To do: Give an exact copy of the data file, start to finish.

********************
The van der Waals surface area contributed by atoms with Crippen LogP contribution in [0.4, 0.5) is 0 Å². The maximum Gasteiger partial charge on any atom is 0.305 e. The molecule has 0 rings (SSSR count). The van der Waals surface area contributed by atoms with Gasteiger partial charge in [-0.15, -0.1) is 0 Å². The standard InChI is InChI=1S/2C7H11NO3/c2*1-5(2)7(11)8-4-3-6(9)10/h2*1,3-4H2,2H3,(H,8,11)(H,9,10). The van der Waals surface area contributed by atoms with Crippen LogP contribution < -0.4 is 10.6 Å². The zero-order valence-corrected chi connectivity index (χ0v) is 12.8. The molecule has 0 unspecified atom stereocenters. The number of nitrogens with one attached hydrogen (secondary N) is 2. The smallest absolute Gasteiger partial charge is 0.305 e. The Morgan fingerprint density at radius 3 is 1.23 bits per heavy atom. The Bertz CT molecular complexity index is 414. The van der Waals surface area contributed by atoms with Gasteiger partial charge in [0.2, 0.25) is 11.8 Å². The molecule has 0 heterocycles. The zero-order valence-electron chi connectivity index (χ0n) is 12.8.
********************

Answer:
The van der Waals surface area contributed by atoms with Crippen LogP contribution in [0.4, 0.5) is 0 Å². The maximum Gasteiger partial charge on any atom is 0.305 e. The molecule has 0 rings (SSSR count). The van der Waals surface area contributed by atoms with Gasteiger partial charge in [-0.15, -0.1) is 0 Å². The standard InChI is InChI=1S/2C7H11NO3/c2*1-5(2)7(11)8-4-3-6(9)10/h2*1,3-4H2,2H3,(H,8,11)(H,9,10). The van der Waals surface area contributed by atoms with Crippen LogP contribution < -0.4 is 10.6 Å². The zero-order valence-corrected chi connectivity index (χ0v) is 12.8. The molecule has 0 unspecified atom stereocenters. The number of nitrogens with one attached hydrogen (secondary N) is 2. The smallest absolute Gasteiger partial charge is 0.305 e. The Morgan fingerprint density at radius 3 is 1.23 bits per heavy atom. The Bertz CT molecular complexity index is 414. The van der Waals surface area contributed by atoms with Gasteiger partial charge in [0.2, 0.25) is 11.8 Å². The molecule has 0 heterocycles. The zero-order valence-electron chi connectivity index (χ0n) is 12.8.